I switched to a scandi line to continue trying the single spey. I haven't watched the video yet, but certainly will once I can find a copy for a decent price. There's a lot of free material I am trying to absorb until then. Right now work has me so busy casting is not getting any attention :-(
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post #39 of 41 (permalink) Old 01-16-2020, 10:59 PM
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Check your P.M.
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post #40 of 41 (permalink) Old 01-16-2020, 11:11 PM
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Your form will be unique to you, your rod, and head type/length. It's all about getting your anchor in the right place whether it be sustained or touch-n-go.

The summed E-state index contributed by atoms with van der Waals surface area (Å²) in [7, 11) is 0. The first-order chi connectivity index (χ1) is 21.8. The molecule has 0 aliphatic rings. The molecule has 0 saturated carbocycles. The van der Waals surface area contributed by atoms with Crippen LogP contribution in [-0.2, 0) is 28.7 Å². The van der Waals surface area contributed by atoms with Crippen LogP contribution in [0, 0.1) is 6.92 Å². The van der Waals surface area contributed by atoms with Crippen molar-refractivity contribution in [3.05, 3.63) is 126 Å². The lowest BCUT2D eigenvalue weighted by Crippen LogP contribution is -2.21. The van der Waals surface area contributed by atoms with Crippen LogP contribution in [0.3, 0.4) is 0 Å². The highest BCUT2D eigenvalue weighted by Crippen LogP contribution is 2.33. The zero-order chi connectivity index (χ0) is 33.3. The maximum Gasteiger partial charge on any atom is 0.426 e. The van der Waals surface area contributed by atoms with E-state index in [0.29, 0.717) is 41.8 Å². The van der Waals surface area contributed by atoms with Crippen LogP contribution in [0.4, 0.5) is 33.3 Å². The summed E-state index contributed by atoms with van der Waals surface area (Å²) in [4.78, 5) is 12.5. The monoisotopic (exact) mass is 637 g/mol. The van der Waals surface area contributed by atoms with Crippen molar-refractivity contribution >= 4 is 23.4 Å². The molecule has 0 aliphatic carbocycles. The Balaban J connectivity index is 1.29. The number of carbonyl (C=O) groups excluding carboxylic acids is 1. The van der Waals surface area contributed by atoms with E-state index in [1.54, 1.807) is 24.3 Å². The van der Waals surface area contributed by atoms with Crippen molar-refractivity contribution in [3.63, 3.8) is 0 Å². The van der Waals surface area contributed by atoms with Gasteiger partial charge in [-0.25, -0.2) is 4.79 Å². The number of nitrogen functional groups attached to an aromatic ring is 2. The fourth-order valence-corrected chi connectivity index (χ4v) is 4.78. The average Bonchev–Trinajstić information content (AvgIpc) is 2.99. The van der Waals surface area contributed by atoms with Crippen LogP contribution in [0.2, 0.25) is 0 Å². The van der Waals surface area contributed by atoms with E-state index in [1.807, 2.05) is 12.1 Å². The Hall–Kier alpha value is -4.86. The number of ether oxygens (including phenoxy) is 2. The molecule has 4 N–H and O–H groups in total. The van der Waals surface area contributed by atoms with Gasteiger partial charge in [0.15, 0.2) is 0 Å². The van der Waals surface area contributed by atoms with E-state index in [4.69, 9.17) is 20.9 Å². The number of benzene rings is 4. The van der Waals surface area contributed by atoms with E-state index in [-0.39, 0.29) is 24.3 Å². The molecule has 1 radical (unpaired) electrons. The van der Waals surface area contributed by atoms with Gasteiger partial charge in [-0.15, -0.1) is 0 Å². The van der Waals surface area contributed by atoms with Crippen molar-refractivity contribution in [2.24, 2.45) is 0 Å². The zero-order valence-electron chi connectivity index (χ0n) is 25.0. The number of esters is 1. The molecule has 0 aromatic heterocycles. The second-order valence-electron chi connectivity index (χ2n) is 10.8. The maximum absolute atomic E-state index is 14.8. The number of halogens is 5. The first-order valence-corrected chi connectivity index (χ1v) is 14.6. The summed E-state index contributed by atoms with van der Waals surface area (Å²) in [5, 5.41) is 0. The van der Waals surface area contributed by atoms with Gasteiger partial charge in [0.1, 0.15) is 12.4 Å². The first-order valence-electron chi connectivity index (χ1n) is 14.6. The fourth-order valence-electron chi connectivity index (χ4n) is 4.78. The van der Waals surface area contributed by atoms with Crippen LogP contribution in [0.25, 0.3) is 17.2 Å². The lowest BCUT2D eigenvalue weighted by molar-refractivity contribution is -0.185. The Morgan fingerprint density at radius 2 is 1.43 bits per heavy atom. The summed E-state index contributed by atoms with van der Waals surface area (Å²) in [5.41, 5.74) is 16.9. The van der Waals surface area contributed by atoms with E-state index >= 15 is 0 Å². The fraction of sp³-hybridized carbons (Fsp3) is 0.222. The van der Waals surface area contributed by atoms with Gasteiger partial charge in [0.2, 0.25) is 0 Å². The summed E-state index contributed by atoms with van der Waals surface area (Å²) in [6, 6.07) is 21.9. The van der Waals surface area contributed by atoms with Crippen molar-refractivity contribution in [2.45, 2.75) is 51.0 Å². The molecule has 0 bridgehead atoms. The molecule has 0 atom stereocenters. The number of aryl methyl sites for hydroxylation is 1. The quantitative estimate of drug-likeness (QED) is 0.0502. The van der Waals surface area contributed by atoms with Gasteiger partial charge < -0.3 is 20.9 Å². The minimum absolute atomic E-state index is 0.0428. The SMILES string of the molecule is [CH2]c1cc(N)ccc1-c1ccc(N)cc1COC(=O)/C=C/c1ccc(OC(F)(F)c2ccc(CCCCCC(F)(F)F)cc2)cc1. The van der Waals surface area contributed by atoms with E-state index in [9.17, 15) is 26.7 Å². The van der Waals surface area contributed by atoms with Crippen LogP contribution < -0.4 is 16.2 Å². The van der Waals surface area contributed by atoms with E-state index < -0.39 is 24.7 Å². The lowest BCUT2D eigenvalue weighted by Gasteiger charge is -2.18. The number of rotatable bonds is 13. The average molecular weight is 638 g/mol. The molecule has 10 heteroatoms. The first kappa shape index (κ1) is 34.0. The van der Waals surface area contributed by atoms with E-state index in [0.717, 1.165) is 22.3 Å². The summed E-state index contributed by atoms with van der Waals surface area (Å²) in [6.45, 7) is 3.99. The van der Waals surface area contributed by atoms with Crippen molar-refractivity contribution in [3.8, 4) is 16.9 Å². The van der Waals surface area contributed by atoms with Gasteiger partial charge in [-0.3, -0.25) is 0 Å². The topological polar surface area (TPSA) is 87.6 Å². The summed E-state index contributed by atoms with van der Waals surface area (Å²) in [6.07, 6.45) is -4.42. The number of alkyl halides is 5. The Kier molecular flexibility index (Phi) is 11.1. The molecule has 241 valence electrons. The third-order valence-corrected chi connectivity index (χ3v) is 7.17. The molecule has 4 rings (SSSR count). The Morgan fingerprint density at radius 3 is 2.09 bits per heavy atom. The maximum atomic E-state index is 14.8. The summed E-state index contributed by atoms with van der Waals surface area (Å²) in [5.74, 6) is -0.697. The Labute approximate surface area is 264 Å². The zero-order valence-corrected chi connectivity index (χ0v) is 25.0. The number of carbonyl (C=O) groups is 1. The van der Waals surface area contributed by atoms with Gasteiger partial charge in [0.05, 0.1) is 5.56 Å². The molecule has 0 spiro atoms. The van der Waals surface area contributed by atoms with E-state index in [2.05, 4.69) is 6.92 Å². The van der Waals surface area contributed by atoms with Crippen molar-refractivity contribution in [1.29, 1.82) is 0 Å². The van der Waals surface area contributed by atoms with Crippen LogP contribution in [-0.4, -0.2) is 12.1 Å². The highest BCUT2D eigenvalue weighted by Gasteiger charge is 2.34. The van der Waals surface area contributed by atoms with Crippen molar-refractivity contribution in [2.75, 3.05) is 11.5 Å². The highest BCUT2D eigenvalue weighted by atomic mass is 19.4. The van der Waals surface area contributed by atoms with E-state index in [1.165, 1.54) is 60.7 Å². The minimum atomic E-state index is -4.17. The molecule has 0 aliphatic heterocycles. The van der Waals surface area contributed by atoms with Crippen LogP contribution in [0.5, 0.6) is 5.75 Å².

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post #41 of 41 (permalink) Unread Yesterday, 08:17 PM
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I found this thread super helpful as a relative Noob to the Spey game. Agree with the guys who chimed in regarding just getting out and experimenting. I watched YouTube videos until I was blue in the face but once you hit the river, you just have one "ah-ha" moment after another lol.